So taking the opportunity to be in a working space together, albeit socially distanced, we have been experimenting with virtual and hybrid conferencing. We can’t bring an audience to a conference, but we can bring the conference to an audience. Freeing our facilitating selves from the oblong box was a genuinely liberating experience. Moving about in front of the conference screen and set gave us energy and reminded us why we do what we do and just how much fun it is. With the wonderful artistry and graphic design skills of Alana and Craig, we can place ourselves in any environment we wish and with the technical know-how and execution of our partners at Noisegate Media, we can live stream at the same time.
This is a step beyond our kids’ tv days, where everything was done in the edit suite. With modern technology, Matt and his team (well actually Ben, his technical wizarding son) can ‘key’ the pictures in real time and interact with platforms like Teams and Zoom. It is great fun, as you can see from some of the pictures, but it is something that we are going to continue to work at, work on and work with, because this way of delivering conferences and events is going to be with us long into the future.
Indeed, it has sufficient economic and environmental advantages, that although it will never replace live events, it will play a significant part in the future planning for large and small businesses alike.
It’s not just the green screen environment, because as our ‘chat booth’ shows, we can also use a simple set or plain background and still create the feeling of an event that delegates are attending. Our focus for any conference or event is on participation and creating dialogue and this is no different. By combining the best of both the broadcast and communication platform worlds, you can utilize live chat, breakout rooms and hold video conversations with attendees, pre-planned or spontaneous.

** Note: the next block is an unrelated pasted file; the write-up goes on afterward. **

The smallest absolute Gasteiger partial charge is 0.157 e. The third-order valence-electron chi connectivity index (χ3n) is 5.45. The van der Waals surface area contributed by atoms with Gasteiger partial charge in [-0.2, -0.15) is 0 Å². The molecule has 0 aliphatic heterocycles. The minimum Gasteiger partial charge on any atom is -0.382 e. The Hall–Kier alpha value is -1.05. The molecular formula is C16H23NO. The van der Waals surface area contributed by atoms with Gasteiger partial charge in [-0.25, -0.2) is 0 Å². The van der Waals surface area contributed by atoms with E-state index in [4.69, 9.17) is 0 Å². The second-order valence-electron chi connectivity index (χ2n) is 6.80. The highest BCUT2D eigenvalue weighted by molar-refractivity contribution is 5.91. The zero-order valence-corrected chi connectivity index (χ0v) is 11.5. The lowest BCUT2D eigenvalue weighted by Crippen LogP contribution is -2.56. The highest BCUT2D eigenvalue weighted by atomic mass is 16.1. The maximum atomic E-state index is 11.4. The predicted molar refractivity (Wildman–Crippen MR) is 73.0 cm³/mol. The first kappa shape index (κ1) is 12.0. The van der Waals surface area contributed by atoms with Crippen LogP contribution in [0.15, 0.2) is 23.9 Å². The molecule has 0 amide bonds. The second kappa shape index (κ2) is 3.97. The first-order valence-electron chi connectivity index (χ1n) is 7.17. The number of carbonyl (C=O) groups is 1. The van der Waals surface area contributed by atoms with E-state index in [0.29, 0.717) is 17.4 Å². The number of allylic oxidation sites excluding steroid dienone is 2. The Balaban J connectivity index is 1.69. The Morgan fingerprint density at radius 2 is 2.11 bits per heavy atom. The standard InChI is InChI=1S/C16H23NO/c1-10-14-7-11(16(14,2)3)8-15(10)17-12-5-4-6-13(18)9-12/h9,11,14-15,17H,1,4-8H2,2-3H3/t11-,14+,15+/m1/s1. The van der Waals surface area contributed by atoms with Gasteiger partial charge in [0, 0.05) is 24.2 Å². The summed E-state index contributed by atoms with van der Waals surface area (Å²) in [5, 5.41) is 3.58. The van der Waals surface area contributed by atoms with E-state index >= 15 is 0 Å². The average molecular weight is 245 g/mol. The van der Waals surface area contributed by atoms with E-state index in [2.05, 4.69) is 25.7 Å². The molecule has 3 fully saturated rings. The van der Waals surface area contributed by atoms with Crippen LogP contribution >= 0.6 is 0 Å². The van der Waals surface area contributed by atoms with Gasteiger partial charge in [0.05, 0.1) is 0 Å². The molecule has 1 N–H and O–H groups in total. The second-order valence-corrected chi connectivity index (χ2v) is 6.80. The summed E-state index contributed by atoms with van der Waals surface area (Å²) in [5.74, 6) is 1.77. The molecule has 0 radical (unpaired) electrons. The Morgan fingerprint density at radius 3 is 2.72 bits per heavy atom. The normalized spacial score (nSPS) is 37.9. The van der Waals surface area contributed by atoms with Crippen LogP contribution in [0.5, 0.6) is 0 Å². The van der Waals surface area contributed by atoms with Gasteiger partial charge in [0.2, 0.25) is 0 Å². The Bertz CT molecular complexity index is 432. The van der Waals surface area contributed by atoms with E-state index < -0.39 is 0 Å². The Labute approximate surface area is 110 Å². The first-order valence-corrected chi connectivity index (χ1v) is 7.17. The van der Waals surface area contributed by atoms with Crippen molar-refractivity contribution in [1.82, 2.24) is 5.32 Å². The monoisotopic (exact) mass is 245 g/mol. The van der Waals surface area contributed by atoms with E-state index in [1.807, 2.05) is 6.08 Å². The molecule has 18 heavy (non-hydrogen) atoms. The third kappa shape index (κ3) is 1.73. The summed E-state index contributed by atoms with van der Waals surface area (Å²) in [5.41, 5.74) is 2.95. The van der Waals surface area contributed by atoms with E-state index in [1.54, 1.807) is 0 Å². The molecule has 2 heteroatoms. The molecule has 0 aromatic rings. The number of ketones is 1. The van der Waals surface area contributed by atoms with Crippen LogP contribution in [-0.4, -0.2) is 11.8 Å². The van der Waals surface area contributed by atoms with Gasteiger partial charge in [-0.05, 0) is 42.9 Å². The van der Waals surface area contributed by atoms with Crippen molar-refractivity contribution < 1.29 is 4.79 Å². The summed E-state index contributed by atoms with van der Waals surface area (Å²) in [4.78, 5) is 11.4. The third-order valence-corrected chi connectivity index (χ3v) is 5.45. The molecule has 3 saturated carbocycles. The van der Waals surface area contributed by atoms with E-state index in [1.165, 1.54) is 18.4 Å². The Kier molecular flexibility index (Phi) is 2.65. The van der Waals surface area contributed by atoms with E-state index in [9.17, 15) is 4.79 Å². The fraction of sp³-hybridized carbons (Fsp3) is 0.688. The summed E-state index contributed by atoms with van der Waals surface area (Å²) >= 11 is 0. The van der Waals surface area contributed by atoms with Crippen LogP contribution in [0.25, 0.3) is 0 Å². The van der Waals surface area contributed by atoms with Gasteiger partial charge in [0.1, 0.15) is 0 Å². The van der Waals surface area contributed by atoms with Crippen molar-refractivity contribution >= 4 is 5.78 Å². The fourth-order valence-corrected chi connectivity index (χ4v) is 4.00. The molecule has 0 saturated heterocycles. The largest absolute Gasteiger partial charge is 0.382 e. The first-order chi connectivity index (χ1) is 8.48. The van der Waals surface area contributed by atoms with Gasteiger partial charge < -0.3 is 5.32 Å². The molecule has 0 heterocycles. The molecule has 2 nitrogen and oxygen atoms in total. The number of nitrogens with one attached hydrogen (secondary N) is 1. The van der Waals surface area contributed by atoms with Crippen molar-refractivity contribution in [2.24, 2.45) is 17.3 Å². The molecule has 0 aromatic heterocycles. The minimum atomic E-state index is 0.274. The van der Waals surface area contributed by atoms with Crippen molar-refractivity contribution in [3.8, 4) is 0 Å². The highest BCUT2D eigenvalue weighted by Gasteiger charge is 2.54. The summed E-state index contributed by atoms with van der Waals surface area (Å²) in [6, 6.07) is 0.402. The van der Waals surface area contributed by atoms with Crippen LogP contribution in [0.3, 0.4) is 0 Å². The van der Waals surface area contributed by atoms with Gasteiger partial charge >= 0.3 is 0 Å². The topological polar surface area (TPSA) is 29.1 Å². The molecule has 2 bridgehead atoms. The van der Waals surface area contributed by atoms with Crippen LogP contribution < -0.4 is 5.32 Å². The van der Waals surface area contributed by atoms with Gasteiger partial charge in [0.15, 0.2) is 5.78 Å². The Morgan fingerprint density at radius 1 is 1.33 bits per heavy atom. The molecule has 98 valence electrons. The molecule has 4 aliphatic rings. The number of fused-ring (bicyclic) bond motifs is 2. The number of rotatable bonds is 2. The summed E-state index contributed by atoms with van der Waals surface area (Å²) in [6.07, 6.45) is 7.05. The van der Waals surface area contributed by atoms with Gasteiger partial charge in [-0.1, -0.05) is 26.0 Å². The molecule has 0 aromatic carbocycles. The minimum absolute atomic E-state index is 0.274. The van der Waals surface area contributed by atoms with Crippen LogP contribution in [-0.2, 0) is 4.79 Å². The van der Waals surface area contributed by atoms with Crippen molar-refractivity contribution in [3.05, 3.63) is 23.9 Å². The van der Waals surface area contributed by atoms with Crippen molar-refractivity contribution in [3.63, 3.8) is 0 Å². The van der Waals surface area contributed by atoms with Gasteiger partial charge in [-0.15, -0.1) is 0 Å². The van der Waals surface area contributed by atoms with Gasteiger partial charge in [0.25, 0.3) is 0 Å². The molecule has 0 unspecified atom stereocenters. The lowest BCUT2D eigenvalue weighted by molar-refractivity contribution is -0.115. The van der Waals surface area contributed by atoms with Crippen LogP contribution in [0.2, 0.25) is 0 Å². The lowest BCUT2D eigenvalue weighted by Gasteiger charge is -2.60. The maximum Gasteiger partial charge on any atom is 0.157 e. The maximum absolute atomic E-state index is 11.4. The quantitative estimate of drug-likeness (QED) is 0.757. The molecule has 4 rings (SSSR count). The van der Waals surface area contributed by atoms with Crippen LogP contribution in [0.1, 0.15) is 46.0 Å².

Testing and rehearsals over, we are looking forward to our first ‘live’ outing with some of our lovely clients at Mondelēz International. Judging from today’s Teams call, they are equally excited, with just a touch of nervousness for good measure. Looking back on our live tv experiences, this is exactly the right mix. With all the right planning, everything should go smoothly, but the ‘live’ element adds a certain frisson.
During rehearsals on a well-known Saturday morning entertainment show, I was given ‘the sound of applause’ as the cue to stop an item by the director. “Got it” I said. “When we hear applause, we stop”. On the day, three minutes in to our seven-minute routine, there was a huge unexpected round of applause. It had come from the live family audience who weren’t present at the rehearsal. They were so amazed by our club-juggling, they burst into spontaneous applause.
So I stopped, smiled, and said ‘Thank you’ to camera 3. There was then a very long and painful pause, the sound of muffled screams from the control gallery, and about 1 minute later, Phillip Schofield, the main presenter, burst through a part of the set, smiled and carried on with the next item.
The good news is that we don’t have a set, but what we do have is a totally blank canvas and a collection of artists ready to fill it for you. You can theme it how you like, brand it how you want and go anywhere your imagination can take you. That’s our invitation and one I hope you’ll take up with us. It you’d like to create a unique experience for your upcoming conference, functional meeting or project kick off, then do get in touch or you can find more information on our hybrid conferences here. Whilst we have this space to play in, the only limit to where you can take your audience, is your imagination.